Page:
Rockfall at 17,000 ft: How Kashmir’s ace mountaineer averted a high-altitude tragedy at Kalahoi

Before a local legend came to their rescue, a group of trekkers from Delhi had gone for adventurous Kalahoi expedition.

After a group of trekkers from Delhi sent an SOS from Kolahoi glacier recently, it was this legendary mountaineer from Kashmir who came to their rescue.

At sundown on September 14, 2020, Mohammad Ibrahim Raina was returning home through the tourist-bereft Bazar of picturesque Pahalgam in South Kashmir.

It was a routine homecoming for this 42-year-old president of Pahalgam’s Adventure Tour Operators Association before an unknown number forced him to take a U-turn and ultimately sent him atop mountains for an emergency rescue mission.

The unknown caller had made it curt and pressing: “Report quickly at the office of Sub-Divisional Magistrate (SDM) in Pahalgam!”

The ‘summon’ sounded strange to Raina, the mountaineer known for his feted trekking track-record, including some death-defying rescue missions on mountains and glaciers.

As SDM’s office, he saw a battery of long-faced bureaucrats and police officials cooling their heels for him. Before he entered the chamber, the officials mobilized by emergency calls—some coming from as far as Delhi—were discussing an emergency situation at the Kolahoi glacier — Kashmir’s highest peak, with an elevation of 17,799 ft.

The officials straightaway talked business with the perplexed visitor. The debriefing session that he received akin to a soldier being sent on a special mission made him realise that he has been called for an emergency rescue task.

A six-member team from Delhi, he was told, had begun the expedition a day ago from the base camp. The team had met with an accident after two of its members came under a barrage of sliding rocks. These trekkers were affiliated with the Indian Mountaineering Foundation (IMF).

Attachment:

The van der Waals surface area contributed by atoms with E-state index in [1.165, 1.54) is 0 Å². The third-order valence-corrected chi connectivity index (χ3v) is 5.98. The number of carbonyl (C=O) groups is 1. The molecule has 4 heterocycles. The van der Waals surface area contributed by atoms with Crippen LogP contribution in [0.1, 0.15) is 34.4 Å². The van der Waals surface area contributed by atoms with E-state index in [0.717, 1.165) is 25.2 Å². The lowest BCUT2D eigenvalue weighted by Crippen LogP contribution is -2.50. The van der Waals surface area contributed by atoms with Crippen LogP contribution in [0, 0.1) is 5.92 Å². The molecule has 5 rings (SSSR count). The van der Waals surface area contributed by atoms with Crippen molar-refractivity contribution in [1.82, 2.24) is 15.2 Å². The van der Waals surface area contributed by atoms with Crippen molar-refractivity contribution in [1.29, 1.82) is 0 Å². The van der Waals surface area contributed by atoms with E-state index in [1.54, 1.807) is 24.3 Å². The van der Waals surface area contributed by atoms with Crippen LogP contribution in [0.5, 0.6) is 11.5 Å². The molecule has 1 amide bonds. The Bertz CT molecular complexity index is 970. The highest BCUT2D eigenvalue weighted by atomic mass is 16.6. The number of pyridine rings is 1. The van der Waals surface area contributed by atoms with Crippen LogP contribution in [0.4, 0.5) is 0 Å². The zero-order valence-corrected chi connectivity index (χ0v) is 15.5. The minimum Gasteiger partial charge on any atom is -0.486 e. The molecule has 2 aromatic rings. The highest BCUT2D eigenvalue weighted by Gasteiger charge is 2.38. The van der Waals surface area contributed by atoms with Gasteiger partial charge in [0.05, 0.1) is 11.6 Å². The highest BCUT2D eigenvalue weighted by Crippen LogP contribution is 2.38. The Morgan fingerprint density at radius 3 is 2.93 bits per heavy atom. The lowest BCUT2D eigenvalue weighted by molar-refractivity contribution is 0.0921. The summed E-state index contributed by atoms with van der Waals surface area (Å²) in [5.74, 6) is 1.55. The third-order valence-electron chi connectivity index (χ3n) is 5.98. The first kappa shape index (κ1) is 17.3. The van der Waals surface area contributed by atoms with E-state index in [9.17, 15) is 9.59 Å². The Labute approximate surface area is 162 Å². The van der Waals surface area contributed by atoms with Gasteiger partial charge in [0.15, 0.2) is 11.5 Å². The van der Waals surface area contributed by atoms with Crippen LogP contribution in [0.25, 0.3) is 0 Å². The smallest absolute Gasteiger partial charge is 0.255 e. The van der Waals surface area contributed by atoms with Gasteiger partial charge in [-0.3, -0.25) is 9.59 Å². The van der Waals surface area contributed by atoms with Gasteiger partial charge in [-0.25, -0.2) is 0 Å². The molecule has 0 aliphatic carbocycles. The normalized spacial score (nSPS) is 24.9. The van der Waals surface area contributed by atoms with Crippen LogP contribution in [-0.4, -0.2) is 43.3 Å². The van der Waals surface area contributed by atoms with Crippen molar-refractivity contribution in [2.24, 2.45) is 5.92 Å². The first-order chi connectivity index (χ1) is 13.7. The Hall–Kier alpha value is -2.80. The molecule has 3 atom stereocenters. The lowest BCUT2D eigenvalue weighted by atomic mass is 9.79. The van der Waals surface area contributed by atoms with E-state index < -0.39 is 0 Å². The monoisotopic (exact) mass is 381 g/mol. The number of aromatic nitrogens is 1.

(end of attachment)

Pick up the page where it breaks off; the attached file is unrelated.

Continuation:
“At that time,” Raina recalled, “the team from Delhi was not accessible as their satellite phone was not catching any signal.”

Raina and Co. on their way to the Kolhoi glacier.

The incident came to light after one of the woman trekkers armoured with a satellite phone contacted the IMF from the peak. Raina knew that it’s impossible to get signal at every point on the elevation, as the glacier falls in two areas namely Doudsar and Danwath.

And mostly, the satellite phones catch signal at Danwath area.

With some good stroke of luck, the team had caught the signal and the woman climber sounded petrified: “We’ve met with an incident and two of our climbers are injured. We need help in coming down.”

Shortly, after that SOS signal got snapped at the perilous peak, the IMF rang up the office of Divisional Commissioner of Kashmir. It tasked the SDM Pahalgam for supervising the rescue mission.

To avert what was to be a “national” crisis, the Anantnag administration had even mulled to press an IAF chopper—charging around Rs 6 lakh for the rescue mission—into service.

But after attending the hour-long meeting, it was decided that Raina would form his team and will be sent to the glacier to trace the missing mountaineers.

Within an hour, he formed his expert team of four members including Tariq Ahmed of Pahalgam, Sabzar Ahmed Kuchay and Shakeel Ahmed of Aaru.

The team leader was sent to the rescue mission with a satellite phone.

Powered by flash torches, the exploration trip began on the same night, at around 10:00 pm, on horsebacks. The foursome braved the bone-chilling cold throughout the night before reaching the base camp of the glacier at 5:00 am, on September 15.

The rescue team only found two men—a cook and a helper—at the camp. They were oblivious of the fate of their team members.

“They freaked out after knowing about the rock-felling accident,” Raina recalled.

Apart from hunting the missing adventurers, the rescue team had to also comfort the two men at the base camp.

At 9:00 am that day, as the sun shone on the frosty peak, a weak walkie-talkie signal surfaced. It was from the climbers. “They asked us to wait there at the base camp for the next 12 hours,” Raina detailed.

Drained and bloodied, the mountaineers were dragging themselves from their ambitious trip-gone-wrong summit. Once tracing them, Raina sent an assuring word to anxious officials gathered inside the SDM’s office: “No need of a chopper. We got them.”

But the Delhi climbers were taking their own time to descend from the perilous heights.

Next day, at 8:30, am, the climbers reestablished the contact with Raina’s rescue team: “We’re fatigued. Need help.”

Raina sent three of his team members, along with personnel from State Disaster Response Fund (SDRF), Jammu and Kashmir police and Jawahar Institute of Mountaineering Pahalgam, for the rescue.

They headed towards the point where the climbers would be waiting for them.

Hours later, when the rescuers along with the climbers reached back at the base camp, Raina sent a triumphant signal to the Kashmir administration monitoring the rescue operation at Pahalgam: “Job done. The climbers are safe and sound.”

And soon, amid accolades, Raina resumed his derailed homecoming through the bazars of Pahalgam.


EDIT NOTE: Some details in this piece are misleading and have been exaggerated. A ‘part two’ will address them. 


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